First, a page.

Sweet potato dumplings drizzled in a smooth kale and pecan pesto with flakes of crispy country ham sit in a simple white bowl in the middle of a rustic yet inviting dining room.
Specialty southern dining is closer than you think.
Tucked away in the heart of downtown Harrisonburg, Jimmy Madison’s lends itself to delicately crafted, authentic southern food, tailored to the local area.
Isaac Coles, the new head chef of Jimmy Madison’s, puts a lot of thought into each of the unique southern dishes on the menu that the restaurant offers.
“It’s a big process,” Coles said. “First, you want to brainstorm a lot. For me on this one, it was like, ‘What represents Virginia food? What do I get excited for when I think of Virginia food?’ I want to represent a southern kitchen and Virginia really well, because it’s my home state.”
With southern food in mind, the new lunch and dinner menus at Jimmy Madison’s feature those country meals with a twist. Dishes like sweet potato gnocchi and BBQ baked peanuts are just a few of the uncommon goods served at the restaurant.
Even traditional recipes are uniquely altered, like kale pesto made with pecans instead of pine nuts.
“One of the big things is, you want to represent ingredients as best you can,” Coles said. “Then you want to serve those ingredients as best you can. Some of those [on the menu] are that simple: It's taking something simple and just adjusting it.”
Typically, hearing the words “southern cooking” make some immediately think of meat. But Coles wants to change that. The menu items are quite versatile, making it easy to make a dish vegetarian, vegan or pescatarian by simply excluding a few ingredients.
“You want everyone to come eat your food,” Coles said. “So you try to fill these categories up. You start compiling a list of experiments. You don’t want it to be heavy in one area, you don’t want it to be too one-sided. You want something that’s vegetarian, pescatarian, vegan, etc. You want something that feeds people.”
Finding local ingredients that complement Coles’ southern recipes is a big part of his job. He strives to create a connection with the Harrisonburg community through his food.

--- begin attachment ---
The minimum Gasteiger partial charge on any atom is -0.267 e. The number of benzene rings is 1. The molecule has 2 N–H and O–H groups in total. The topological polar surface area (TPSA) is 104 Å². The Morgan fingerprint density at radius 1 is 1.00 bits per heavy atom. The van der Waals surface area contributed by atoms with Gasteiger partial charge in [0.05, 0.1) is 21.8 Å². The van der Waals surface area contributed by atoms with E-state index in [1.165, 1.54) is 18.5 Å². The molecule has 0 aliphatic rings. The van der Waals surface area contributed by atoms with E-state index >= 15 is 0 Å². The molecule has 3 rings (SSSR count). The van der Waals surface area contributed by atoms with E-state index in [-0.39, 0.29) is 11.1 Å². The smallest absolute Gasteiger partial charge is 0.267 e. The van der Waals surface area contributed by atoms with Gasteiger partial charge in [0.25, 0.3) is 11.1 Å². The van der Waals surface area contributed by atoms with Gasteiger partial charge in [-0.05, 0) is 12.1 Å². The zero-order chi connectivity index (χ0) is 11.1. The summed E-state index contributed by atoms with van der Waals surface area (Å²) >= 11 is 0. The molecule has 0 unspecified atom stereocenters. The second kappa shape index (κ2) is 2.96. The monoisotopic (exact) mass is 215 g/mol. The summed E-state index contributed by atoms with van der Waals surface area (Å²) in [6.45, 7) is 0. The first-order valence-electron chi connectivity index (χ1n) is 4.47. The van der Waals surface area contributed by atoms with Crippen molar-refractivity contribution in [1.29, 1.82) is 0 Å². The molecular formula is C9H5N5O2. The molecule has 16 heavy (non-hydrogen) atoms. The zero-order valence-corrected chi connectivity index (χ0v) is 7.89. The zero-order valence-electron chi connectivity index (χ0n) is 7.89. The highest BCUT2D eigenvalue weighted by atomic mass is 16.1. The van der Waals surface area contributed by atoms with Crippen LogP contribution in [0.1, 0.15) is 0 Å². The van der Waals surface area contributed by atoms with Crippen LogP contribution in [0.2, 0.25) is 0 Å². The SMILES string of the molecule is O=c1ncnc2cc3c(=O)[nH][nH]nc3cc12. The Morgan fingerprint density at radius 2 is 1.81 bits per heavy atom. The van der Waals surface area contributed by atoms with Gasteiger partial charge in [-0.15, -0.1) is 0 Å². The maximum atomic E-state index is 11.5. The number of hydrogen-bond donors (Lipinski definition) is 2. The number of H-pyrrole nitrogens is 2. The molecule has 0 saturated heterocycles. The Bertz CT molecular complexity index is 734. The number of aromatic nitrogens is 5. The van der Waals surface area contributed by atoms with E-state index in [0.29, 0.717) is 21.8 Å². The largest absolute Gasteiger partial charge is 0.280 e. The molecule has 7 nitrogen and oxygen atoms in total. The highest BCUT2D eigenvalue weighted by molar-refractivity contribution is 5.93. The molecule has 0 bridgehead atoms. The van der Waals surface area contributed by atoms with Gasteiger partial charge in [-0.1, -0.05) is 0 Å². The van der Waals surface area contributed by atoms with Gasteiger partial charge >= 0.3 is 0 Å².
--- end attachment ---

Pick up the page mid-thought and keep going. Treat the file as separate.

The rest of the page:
“We buy their food, they’re going to talk good about us,” Coles said. “We support them, they support us, that’s what communities are all about. The more I am here, the more it will become that.”
While Coles puts a lot of thought and time into his creations, he strives to make sure the restaurant still feels welcoming instead of exclusive.
“I want it casual,” Coles said. “I’m serious about my food, I’m serious about my service, but I want a casual atmosphere. I want people to come in with jeans and a T-shirt and be relaxed, as if they were at their house. It doesn’t have to be stuffy to eat great food.”
Coles believes that the environment of Jimmy Madison’s has had a big impact on his time there since he joined the team in January.
“The best part of working here is, of course, the food and the people that work here,” Coles said. “If you’re not doing the food you want to do and if you’re not working with the people you want to work with, you don’t last very long and it gets you to move on fairly quickly. I spend more time here than I do with anyone else.”
Coles aspired to find a balance in creating the new menus. Entrees like the chicken and waffle panini or the pork belly shrimp and grits give customers a real taste of the South, while other meals like the harvest plate with quinoa and sweet potato puree allow for lighter, healthier options.
The shrimp toast, for example, features a textured bruschetta liberally coated with a creamy pesto, topped with shrimp and refreshing micro greens that would leave anyone feeling satisfied without feeling guilty.
“As you experience, you kind of know that you don’t want to overload one person,” Coles said. “Everything can’t be fried, everything can’t be grilled. It’s almost like a choose your own adventure book.”
Contact Emma Korynta and Yasmine Maggio at email@example.com.